By Jared Goplen and Dave Nicolai
Many alfalfa stands in southern Minnesota fared well through the winter of 2019-2020 and started to green up prior to the recent cold spell. Compared to previous years, the winter of 2019-2020 was relatively mild with sufficient snow cover to insulate the alfalfa crowns from lethal temperatures, aside from windblown ares of fields (Figure 1).
Crown temperatures in Morris and St. Paul, MN remained well above lethal temperatures this winter (Figure 2). Alfalfa producers should still take this opportunity to scout existing alfalfa fields to determine if areas of these fields have lower-than optimal stands due to stand age, disease, competition from weeds, or winter injury. Some winter injury has been noted in wind-blown areas of fields where insufficient snow cover allowed plants to desiccate or be exposed to lethal temperatures. Conducting a stand assessment this spring will help you make decisions related to stand management, cutting schedules, fertilizer applications, or stand replacement. The rest of this article will review stand assessment principles and management, frost damage to alfalfa, as well as discuss interseeding and replant options.
Figure 2. Soil temperatures under an alfalfa stand in Morris (left) and St. Paul (right), MN during the winter of 2019-2020. Temperatures briefly approached 20F in Morris, but remained relatively mild throughout the winter. Soil temperatures warmed considerably in early April.
When making stand assessments this spring, make sure that the brown spots are actually dead. Some winter-injured plants may take longer to green up, even they are still alive. It is important to not make decisions too early.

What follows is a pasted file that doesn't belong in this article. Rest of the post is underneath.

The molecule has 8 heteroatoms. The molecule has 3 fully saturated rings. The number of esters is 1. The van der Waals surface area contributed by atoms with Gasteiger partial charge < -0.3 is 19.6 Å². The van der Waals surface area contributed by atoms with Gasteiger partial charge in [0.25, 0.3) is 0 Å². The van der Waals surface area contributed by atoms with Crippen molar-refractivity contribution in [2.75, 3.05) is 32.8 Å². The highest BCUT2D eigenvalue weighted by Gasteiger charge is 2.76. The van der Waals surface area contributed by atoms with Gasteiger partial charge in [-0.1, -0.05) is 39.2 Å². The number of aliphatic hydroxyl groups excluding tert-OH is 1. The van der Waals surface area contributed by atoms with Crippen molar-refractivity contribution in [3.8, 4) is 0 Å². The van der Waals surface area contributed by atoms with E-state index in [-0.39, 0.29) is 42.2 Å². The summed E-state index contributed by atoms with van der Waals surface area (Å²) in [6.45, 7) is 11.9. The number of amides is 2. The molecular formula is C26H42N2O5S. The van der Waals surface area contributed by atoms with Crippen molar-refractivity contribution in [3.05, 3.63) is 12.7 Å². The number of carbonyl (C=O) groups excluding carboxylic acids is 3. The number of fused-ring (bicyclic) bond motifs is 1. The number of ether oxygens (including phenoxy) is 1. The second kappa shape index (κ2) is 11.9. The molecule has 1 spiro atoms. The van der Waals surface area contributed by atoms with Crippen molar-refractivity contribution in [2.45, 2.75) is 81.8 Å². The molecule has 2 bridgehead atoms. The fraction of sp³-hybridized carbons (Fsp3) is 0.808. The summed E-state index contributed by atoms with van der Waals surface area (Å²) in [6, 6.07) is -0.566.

It is also important to dig up a few plants to assess the crowns. Crown pith should be off-white and turgid, similar to a potato (Figure 3). If slow-growing plants are symmetrical with healthy-looking crowns, they will likely recover. More details on evaluating alfalfa stands, including how many stems per square foot constitutes optimal yield potential, can be found here:
The recent cold spell has brought temperatures down into the single digits in some areas of southern Minnesota, where alfalfa had already begun spring growth. This very early growth has good cold tolerance. Despite the cold air temperatures, very little frost injury has been observed on alfalfa thus far. Areas of the state where spring growth has yet to occur or areas that received recent snowfall will likely be fine. Even areas of the state without snow cover appear to have fared well with frost injury being confined to the uppermost trifoliates. Temperatures near the soil surface likely remained warmer than air temperatures with recent cold temperatures, minimizing frost injury. Growth will resume from the stem and crown buds as soon as temperatures increase once again.
Steps to decide whether to keep, terminate, or supplement the stand include:
- Evaluate forage and animal inventory as well as your crop rotation and replant options. Some fields should be rotated out of alfalfa and into another crop, like corn. Other fields could be supplemented by interseeding additional forages. The correct decision will vary by operation. Resources to assist in crop management decisions can be found here:
- Winter injury of alfalfa: Strategies for livestock producers - University of Minnesota
- Herbicide rotation restrictions for forages - University of Wisconsin
- Managing the rotation from alfalfa to corn – University of Minnesota